Certain priests in each diocese of the U.S. who act as official administrative advisers of the bishop
Consultors, DIOCESAN, a certain number of priests in each diocese of the United States who act as official advisers of the bishop in certain matters pertaining to the administration of the diocese. As a body they take the place of the cathedral chapter as established elsewhere by the general law of the Church. Their appointment was recommended (1866) by the Second Plenary Council of Baltimore. The Third Plenary Council (1884) decreed that they should be constituted a diocesan council, and defined their particular rights and duties.
MANNER OF APPOINTMENT.—The diocesan consultors, it was decreed (n. 18), should be six, or at least four, in number. Where neither number is possible, there should be at least two. They hold office for three years; but they may be reappointed or selected at the expiration of each term. The manner of their election consists in the appointment by the bishop alone of half of their number, and of the other half by the bishop also, after having taken the vote of the clergy. All the clergy exercising the sacred ministry in the diocese send, in writing, to the bishop three names for every consultor to be elected. From the names thus proposed the bishop selects those whom he judges most fit for the office. At stated periods they are convened and presided over by the bishop, four times, or at least twice, a year, and, as occasion requires, monthly. In case of the death, resignation, or removal of a consultor, the bishop appoints his successor with the advice of the other consultors.
RIGHTS AND DUTIES.—The diocesan council has certain rights and duties (A) when the see is filled, and (B) when it is vacant.—(A) When the see is filled, the bishop is bound to ask the advice of the diocesan consultors: (I) For convoking and promulgating a diocesan synod; (2) for dividing missions or parishes; (3) for giving over a mission or parish to a religious community; (4) for appointing deputies for the diocesan seminary; (5) for appointing anew diocesan consultor and synodal examiners to conduct the examination for vacant parishes; (6) for alienating church property, when the sum exceeds five thousand dollars; (7) for determining what missions are to be made parishes with irremovable rectors and appointing the first irremovable rectors in the diocese; (8) for fixing the pension of an irremovable rector who has resigned or who has been removed for cause; (9) for determining, out of synod, the salary of rectors. In all these cases the consultors give their opinion collectively, i.e. in a body, and by secret ballot if they deem proper. The bishop, however, although bound to seek their advice in these matters, is not obliged to follow it.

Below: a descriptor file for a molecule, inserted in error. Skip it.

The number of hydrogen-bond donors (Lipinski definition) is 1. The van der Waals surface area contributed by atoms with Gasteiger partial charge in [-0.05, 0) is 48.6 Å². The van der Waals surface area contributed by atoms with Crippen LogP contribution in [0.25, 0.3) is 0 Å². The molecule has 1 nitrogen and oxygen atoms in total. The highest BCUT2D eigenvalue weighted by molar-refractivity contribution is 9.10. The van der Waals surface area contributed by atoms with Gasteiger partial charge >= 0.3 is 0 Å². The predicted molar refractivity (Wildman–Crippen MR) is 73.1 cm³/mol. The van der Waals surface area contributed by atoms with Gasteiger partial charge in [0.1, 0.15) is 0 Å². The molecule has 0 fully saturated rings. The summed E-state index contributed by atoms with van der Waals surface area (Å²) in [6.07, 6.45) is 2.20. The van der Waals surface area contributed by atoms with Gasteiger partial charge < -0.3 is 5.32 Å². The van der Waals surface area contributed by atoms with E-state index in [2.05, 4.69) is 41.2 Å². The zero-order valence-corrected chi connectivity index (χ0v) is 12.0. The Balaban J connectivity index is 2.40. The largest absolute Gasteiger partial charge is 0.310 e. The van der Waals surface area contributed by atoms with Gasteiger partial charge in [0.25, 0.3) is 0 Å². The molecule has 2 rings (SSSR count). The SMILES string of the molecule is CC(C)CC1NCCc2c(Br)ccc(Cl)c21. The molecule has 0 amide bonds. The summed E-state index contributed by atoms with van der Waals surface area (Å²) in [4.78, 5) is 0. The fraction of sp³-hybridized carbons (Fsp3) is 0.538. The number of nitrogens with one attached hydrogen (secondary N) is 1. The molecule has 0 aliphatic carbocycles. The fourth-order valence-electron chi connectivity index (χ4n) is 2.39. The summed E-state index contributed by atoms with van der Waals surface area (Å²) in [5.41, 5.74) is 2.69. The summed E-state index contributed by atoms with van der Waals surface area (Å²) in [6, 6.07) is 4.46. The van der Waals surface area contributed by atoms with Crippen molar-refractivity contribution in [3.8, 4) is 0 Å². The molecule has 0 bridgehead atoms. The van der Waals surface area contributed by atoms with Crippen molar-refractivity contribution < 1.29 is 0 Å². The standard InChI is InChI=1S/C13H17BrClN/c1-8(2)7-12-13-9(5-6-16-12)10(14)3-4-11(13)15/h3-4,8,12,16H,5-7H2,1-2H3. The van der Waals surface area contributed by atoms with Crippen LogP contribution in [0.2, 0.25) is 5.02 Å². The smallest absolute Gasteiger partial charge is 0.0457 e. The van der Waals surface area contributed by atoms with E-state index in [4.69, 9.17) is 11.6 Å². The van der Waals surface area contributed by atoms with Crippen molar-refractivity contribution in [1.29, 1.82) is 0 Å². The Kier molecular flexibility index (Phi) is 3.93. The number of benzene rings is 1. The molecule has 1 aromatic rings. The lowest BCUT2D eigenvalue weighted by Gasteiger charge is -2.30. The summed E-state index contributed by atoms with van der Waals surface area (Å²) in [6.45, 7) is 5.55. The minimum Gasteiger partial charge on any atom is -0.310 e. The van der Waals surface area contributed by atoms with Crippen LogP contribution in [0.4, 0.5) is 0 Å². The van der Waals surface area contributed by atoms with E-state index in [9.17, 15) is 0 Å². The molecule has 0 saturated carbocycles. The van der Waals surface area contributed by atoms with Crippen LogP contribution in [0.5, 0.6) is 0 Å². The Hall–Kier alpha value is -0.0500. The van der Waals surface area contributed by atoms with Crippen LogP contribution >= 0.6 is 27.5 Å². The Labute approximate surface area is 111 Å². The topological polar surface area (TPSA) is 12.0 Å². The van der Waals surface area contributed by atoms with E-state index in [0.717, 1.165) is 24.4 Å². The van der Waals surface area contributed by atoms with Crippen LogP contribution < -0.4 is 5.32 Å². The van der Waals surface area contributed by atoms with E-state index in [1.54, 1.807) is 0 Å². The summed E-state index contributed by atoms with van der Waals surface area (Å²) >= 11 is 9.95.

(B) When the see is vacant: (I) the administrator must follow the same procedure, i.e. he must ask the opinion of the diocesan consultors in the above-stated cases. (2) The expiration of the three-year term of the consultors within the period of the vacancy does not affect their tenure of office. They remain in office until the accession of the new bishop who, within six months from his consecration, should hold a new election of diocesan consultors. (3) In the election of a new bishop the council of 1884 conceded a voice to the consultors, as representatives of the clergy of the diocese. Together with the irremovable rectors they meet within thirty days after the vacancy occurs under the presidency of the archbishop of the province, or, if he be hindered, of a suffragan deputed by him. If the vacancy be that of the archbishopric the senior suffragan presides, or one deputed by him. The voting is by secret ballot. Three candidates are selected whose names are sent to the S. Cong. de Propaganda Fide, and to the other bishops of the province, who meet, within ten days, to approve or disapprove of the candidates presented by the consultors and irremovable rectors. The bishops send their own list to Rome. The pope may reject both lists and appoint as bishop some one who is on neither. (4) When there is a question of selecting a coadjutor with the right of succession the consultors with the irremovable rectors have a voice just ns in the election of a new bishop. (5) This is ais the case where a new diocese is formed out of one cr more existing dioceses. In that case, only the ire:ovable rectors within the limits of the new diocese join with the consultors of the older diocese or dioceses. (See Plenary Councils of Baltimore.)
JOSEPH F. MOONEY